Scope out the structure.  For most blogs I try to break the idea down into a series of key points and I write them out in a list.  Here in this post, that’s the bold headers for each paragraph – I do this quite often.  If I get this right, the rest flows easily.

Fill in the detail. I go back to each planned section or paragraph and explain what I had in mind.  It’s easy to write these bits quite freely because I know I’ve already scoped out the overall content.  Short paragraphs are usually more accessible.

Stick in some images. Where they are relevant – eg linking to slides I use in my presentations – I put in some images or photos just to make it more visually interesting.

Try not to go on too long.  My average blog length is about 1100 words  and I’m conscious when I go over this in the word count because it means it’s probably time to wind-up.  Very occasionally I get up to 2000 words and I’m aware this feels like a long read.

Proof-read.  Admittedly I often cut a corner on this but it needs to be done. I’m a sloppy typist and there are always a lot of mistakes to correct.  Sometimes I’m horrified at the errors that remain in posts that have been read lots of times.

Publish!  This is exciting….I love this moment.  It’s great to get the words out in the world  and to see what happens.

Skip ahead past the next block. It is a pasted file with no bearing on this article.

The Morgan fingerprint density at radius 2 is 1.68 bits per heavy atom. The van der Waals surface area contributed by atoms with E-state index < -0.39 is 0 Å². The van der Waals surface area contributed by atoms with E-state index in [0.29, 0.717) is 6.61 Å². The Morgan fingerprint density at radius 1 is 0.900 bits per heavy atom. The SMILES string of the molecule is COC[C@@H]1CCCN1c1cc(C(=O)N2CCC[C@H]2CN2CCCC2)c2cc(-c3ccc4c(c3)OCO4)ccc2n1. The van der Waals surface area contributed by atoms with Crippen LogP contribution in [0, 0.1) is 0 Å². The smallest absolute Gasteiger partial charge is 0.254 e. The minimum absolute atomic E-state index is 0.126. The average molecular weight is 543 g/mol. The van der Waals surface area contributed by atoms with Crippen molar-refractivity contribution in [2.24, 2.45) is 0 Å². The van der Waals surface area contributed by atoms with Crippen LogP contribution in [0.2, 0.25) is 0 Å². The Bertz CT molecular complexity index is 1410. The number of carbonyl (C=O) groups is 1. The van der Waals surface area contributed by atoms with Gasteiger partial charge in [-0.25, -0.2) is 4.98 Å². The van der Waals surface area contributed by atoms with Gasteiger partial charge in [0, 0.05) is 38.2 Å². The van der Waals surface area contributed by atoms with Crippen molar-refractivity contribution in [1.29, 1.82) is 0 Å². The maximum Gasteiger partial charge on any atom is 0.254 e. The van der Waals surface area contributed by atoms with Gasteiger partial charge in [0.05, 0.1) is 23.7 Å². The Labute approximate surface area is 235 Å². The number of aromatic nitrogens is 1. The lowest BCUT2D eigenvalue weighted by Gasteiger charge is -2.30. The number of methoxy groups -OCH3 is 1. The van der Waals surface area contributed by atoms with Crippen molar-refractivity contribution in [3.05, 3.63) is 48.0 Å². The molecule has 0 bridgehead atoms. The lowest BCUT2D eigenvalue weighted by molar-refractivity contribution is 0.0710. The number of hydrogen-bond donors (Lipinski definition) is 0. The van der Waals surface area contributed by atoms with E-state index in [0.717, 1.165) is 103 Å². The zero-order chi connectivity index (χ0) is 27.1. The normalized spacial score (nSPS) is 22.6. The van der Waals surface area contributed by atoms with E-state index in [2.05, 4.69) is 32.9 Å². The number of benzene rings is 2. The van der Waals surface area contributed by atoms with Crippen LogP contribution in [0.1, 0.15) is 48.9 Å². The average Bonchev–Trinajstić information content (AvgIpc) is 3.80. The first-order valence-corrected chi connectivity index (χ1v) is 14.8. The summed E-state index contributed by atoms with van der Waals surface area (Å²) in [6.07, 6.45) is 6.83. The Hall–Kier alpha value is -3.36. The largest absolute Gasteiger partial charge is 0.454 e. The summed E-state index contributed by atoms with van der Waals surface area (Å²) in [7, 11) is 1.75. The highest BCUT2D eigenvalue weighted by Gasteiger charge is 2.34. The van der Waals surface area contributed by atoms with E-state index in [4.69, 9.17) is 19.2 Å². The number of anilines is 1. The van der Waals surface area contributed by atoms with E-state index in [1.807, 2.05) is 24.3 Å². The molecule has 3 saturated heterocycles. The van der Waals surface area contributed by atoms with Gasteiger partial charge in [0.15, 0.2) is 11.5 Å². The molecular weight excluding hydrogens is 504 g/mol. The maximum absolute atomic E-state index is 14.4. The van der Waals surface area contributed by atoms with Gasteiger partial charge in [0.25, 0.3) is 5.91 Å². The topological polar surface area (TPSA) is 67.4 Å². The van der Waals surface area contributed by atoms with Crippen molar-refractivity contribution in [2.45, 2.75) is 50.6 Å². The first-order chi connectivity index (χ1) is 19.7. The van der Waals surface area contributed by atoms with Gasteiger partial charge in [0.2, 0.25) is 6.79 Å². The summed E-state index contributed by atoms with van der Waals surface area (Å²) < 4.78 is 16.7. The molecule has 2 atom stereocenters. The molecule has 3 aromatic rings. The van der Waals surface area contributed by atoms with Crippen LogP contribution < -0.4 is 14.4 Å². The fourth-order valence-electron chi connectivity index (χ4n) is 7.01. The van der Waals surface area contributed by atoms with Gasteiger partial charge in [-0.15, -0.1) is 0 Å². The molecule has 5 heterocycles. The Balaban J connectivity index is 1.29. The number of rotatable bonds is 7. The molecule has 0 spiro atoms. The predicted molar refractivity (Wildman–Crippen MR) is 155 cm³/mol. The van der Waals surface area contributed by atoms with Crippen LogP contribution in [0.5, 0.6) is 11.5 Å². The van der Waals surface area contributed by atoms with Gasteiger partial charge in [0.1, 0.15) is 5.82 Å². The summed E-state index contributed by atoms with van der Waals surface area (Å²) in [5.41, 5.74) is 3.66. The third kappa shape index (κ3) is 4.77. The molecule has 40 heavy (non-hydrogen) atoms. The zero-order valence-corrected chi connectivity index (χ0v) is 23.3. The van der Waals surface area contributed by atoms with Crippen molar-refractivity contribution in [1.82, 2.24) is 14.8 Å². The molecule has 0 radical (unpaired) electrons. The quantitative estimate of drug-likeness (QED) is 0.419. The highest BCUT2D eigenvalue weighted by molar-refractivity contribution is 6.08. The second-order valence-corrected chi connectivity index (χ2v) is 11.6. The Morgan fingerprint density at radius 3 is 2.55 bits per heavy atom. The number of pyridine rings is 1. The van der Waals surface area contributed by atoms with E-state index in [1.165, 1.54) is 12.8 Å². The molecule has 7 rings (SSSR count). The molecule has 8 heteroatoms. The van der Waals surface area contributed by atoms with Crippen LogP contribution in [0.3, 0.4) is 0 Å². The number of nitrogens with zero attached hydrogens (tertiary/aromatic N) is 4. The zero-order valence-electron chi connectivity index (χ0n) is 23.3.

Promote!  There’s no point writing something on a public blog post if you don’t want people to read it.  Twitter for me is largely a platform for sharing my writing – Yeah I know, you’ve noticed!  My view is that by sharing the links several times, I’m helping people to know the blog is there.  I’m not shy about this bit as you will probably be all too aware.  I can usually tell early on from the stats how popular a post will be.  I used to use hashtags like #ukedchat to share but I never tag people in.  I have some personal rules about that stuff.  I actually never read blog posts that people tag me into on twitter – almost on principle. I want to choose what to read and I guess everyone else does too.

Thanks to everyone reading my blog over the last seven and a half years.. it means such a lot to me.  I once told myself that if I ever reached 5,000,000 I’d pack it in and do something else but nope – I’m going to keep it going.  I love the whole process too much.

Screenshot 2019-11-23 at 19.49.49
Monthly stats since it started.
Screen Shot 2019-11-23 at 23.34.08
23rd Nov 2019


  1. Nice work Tom -I’ve loved reading your stuff for years now. If I may… the point about tagging people seems a little harsh, especially for people who want to blog but don’t have your following. Unless they tag people, no one will see it! Can we not take tagging as a compliment – people respect your opinion and would be honoured if you read their work, perhaps because it’s inspired by you. Anyway, keep writing. Steve


    • Hi Steve. Thanks. I get tagged a lot and I suppose I feel it cuts the corner of engagement in general. I already read lots of blogs from people I follow and they just put stuff out as part of their twitter output. I also browse some hashtags and find that useful. I think that’s how mine started out too – sharing things, chatting online and very gradually a following grows. I see why people find it useful – it’s just that personally I’d rather just choose my own material. Thanks for the comment nonetheless – I might review my position!